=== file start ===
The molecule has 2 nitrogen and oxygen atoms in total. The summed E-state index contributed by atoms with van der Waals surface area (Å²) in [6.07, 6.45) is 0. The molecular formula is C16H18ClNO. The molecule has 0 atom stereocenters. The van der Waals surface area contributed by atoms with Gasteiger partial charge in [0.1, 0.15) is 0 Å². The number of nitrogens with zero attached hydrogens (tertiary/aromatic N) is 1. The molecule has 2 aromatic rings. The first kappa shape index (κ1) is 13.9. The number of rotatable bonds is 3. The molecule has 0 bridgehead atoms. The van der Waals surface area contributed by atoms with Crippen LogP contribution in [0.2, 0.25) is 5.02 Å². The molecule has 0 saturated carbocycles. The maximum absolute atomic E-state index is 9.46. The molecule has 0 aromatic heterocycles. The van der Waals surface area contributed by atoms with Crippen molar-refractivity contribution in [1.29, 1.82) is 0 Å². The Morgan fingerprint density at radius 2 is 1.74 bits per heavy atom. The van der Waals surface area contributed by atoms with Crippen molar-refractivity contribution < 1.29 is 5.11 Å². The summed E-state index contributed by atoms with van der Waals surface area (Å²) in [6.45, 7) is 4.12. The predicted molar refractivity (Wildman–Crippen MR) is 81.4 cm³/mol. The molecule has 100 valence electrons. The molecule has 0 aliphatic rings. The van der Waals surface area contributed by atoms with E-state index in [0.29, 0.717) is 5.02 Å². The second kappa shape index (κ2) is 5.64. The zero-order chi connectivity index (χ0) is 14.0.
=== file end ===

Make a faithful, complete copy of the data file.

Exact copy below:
The molecule has 2 nitrogen and oxygen atoms in total. The summed E-state index contributed by atoms with van der Waals surface area (Å²) in [6.07, 6.45) is 0. The molecular formula is C16H18ClNO. The molecule has 0 atom stereocenters. The van der Waals surface area contributed by atoms with Gasteiger partial charge in [0.1, 0.15) is 0 Å². The number of nitrogens with zero attached hydrogens (tertiary/aromatic N) is 1. The molecule has 2 aromatic rings. The first kappa shape index (κ1) is 13.9. The number of rotatable bonds is 3. The molecule has 0 bridgehead atoms. The van der Waals surface area contributed by atoms with Crippen LogP contribution in [0.2, 0.25) is 5.02 Å². The molecule has 0 saturated carbocycles. The maximum absolute atomic E-state index is 9.46. The molecule has 0 aromatic heterocycles. The van der Waals surface area contributed by atoms with Crippen molar-refractivity contribution in [1.29, 1.82) is 0 Å². The Morgan fingerprint density at radius 2 is 1.74 bits per heavy atom. The van der Waals surface area contributed by atoms with Crippen molar-refractivity contribution < 1.29 is 5.11 Å². The summed E-state index contributed by atoms with van der Waals surface area (Å²) in [6.45, 7) is 4.12. The predicted molar refractivity (Wildman–Crippen MR) is 81.4 cm³/mol. The molecule has 100 valence electrons. The molecule has 0 aliphatic rings. The van der Waals surface area contributed by atoms with E-state index in [0.29, 0.717) is 5.02 Å². The second kappa shape index (κ2) is 5.64. The zero-order chi connectivity index (χ0) is 14.0.